Photo Credit: Bob Frid/USA TODAY Sports
The Canucks are hoping that for a second straight season, they’ve found a pivot that can defy the underlying metrics to become a building block for the franchise going forward. In trading Nick Bonino for Brandon Sutter, they think they’ve trumped the house for a second straight season.
What separates Sutter from his predecessor are a series of physical attributes that Canucks management felt were lacking from the Canucks lineup against bigger, faster teams last season. Standing at 6’3, Sutter provides the size they so desperately wanted – his longer stride will go a long way in addressing the issue of team speed, as well. Sutter is also a right-hand shot, an asset otherwise absent from their lineup.
The Canucks are hoping that a new role will bring out the best in Sutter. I think they’re in tough and you’ll get a good hint as to why, when we break him down on the other side of the jump.
After putting together two very solid – if unspectacular – seasons with Red Deer Rebels of the WHL, Sutter was selected 11th overall in the 2007 NHL Entry Draft by the Carolina Hurricanes. In retrospect, his pedestrian counting stats would suggest it was a hefty reach by the Hurricanes. In all likelihood, scouts fell into the trap of weighting size and defensive acumen far too heavily – an assumption backed by the fact that Sutter never produced at a PPG pace at any point in his junior career.
It didn’t take long for Sutter to graduate to the pro ranks, with the Hurricanes dressing him in just his draft+2 season. There were growing pains early, but Sutter managed to acclimate by his second season, posting career highs in goals, assists and points – all of which stand to this day. Sutter was used primarily as the second line center and performed admirably offensively, although his possession metrics left much to be desired.
With the Hurricanes in dire need of an offensive facelift, they turned to the Pittsburgh Penguins for Jordan Staal – the brother of their first line center, Eric Staal. Moving Jordan Staal meant the Pens would need a replacement in the three hole at center. This paved the way for Sutter as the centrepiece of the return package for Staal.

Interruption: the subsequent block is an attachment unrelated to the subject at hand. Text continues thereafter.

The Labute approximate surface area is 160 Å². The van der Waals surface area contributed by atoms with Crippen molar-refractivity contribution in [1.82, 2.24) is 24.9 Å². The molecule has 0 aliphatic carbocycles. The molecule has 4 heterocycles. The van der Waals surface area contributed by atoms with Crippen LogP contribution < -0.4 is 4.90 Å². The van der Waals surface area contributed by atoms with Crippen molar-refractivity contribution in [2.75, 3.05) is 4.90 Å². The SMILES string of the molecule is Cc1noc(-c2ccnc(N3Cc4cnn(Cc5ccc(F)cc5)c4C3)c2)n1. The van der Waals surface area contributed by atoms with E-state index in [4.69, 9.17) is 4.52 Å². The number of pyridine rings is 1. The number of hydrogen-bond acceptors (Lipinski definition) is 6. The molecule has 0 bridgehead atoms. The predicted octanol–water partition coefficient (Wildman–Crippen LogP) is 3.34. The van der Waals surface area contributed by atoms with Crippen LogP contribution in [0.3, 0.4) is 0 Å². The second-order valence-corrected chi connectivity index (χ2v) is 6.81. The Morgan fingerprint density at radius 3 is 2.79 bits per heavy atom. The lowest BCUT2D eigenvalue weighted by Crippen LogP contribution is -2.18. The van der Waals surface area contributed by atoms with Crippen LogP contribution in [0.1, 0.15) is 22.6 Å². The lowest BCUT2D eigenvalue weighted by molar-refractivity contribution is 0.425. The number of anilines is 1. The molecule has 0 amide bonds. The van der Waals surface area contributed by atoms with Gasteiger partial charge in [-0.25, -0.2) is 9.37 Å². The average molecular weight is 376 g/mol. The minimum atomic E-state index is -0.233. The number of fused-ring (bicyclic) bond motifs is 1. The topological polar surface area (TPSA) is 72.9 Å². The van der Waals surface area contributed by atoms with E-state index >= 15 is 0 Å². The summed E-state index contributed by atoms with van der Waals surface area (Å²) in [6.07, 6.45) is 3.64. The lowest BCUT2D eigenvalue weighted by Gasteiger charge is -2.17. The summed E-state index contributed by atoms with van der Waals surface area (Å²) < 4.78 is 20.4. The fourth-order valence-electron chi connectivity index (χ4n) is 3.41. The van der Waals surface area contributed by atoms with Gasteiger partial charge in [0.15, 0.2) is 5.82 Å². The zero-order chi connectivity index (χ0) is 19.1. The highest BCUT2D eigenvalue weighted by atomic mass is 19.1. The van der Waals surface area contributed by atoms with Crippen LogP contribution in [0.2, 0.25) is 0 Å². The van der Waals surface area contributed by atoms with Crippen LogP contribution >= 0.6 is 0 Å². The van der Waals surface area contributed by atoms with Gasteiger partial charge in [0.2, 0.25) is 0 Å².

Upon joining the Penguins, Sutter’s role was diminished to that of the shutdown center. Generally speaking, the consensus was that Sutter would thrive in this role, as it honed in on his best traits as a forward.
Whether a byproduct of bad linemates, deployments or a generally poor fit, the Sutter experiment didn’t necessarily go as planned in Pittsburgh. The underlying metrics – production or possession alike – gradually regressed, to the point where Sutter was grossly underperforming for his most menial of roles. As the lynchpin in the anchor that was Pittsburgh’s bottom-six, Sutter was dispatched by the Penguins in exchange for Bonino, Adam Clendenning and a second round pick this last off-season.
What to Expect in 2015-16
While the Canucks have Sutter penciled into their second line, it might not be in the best interest of the team, or the player, to deploy him as such. Sutter isn’t necessarily a good two-way player, insofar as he can’t contribute offensively. He is, however, a very effective defensive forward.
Where the Canucks will find the most success with Sutter is playing him to his strengths. Provide him two play driving wingers and slant his zone starts defensively so that he might help the offence by proxy – lessening the defensive load placed on the shoulders of other, more prolific forwards. Sutter is more than capable of limiting shot quality; the problem being he does it at both ends of the rink.
Should the Canucks create a favourable environment for Sutter, it’s entirely likely that they can get their moneys worth.
- Represented Canada at 2008 World Junior Hockey Championships (Gold Medal)
- Represented Canada at 2008 Canada-Russia Super Junior Series (Victory, 5 points in 8 games)